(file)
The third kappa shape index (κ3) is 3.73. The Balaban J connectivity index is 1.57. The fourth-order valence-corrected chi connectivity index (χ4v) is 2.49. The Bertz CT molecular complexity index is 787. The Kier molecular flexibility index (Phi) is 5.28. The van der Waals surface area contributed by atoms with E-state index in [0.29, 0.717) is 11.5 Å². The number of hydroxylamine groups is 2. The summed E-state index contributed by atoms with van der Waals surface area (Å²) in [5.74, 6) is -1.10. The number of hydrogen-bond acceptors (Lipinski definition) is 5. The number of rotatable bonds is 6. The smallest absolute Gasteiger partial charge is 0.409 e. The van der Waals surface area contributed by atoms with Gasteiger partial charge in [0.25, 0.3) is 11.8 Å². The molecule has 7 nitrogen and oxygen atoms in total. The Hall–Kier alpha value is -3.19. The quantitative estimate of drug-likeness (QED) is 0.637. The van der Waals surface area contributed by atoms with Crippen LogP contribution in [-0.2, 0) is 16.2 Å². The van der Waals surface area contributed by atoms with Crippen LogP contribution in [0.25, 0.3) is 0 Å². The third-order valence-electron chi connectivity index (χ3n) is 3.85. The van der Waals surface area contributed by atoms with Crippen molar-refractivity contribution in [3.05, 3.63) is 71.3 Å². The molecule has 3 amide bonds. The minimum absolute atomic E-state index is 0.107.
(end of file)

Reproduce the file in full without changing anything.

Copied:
The third kappa shape index (κ3) is 3.73. The Balaban J connectivity index is 1.57. The fourth-order valence-corrected chi connectivity index (χ4v) is 2.49. The Bertz CT molecular complexity index is 787. The Kier molecular flexibility index (Phi) is 5.28. The van der Waals surface area contributed by atoms with E-state index in [0.29, 0.717) is 11.5 Å². The number of hydroxylamine groups is 2. The summed E-state index contributed by atoms with van der Waals surface area (Å²) in [5.74, 6) is -1.10. The number of hydrogen-bond acceptors (Lipinski definition) is 5. The number of rotatable bonds is 6. The smallest absolute Gasteiger partial charge is 0.409 e. The van der Waals surface area contributed by atoms with Gasteiger partial charge in [0.25, 0.3) is 11.8 Å². The molecule has 7 nitrogen and oxygen atoms in total. The Hall–Kier alpha value is -3.19. The quantitative estimate of drug-likeness (QED) is 0.637. The van der Waals surface area contributed by atoms with Crippen LogP contribution in [-0.2, 0) is 16.2 Å². The van der Waals surface area contributed by atoms with Crippen LogP contribution in [0.25, 0.3) is 0 Å². The third-order valence-electron chi connectivity index (χ3n) is 3.85. The van der Waals surface area contributed by atoms with Crippen molar-refractivity contribution in [3.05, 3.63) is 71.3 Å². The molecule has 3 amide bonds. The minimum absolute atomic E-state index is 0.107.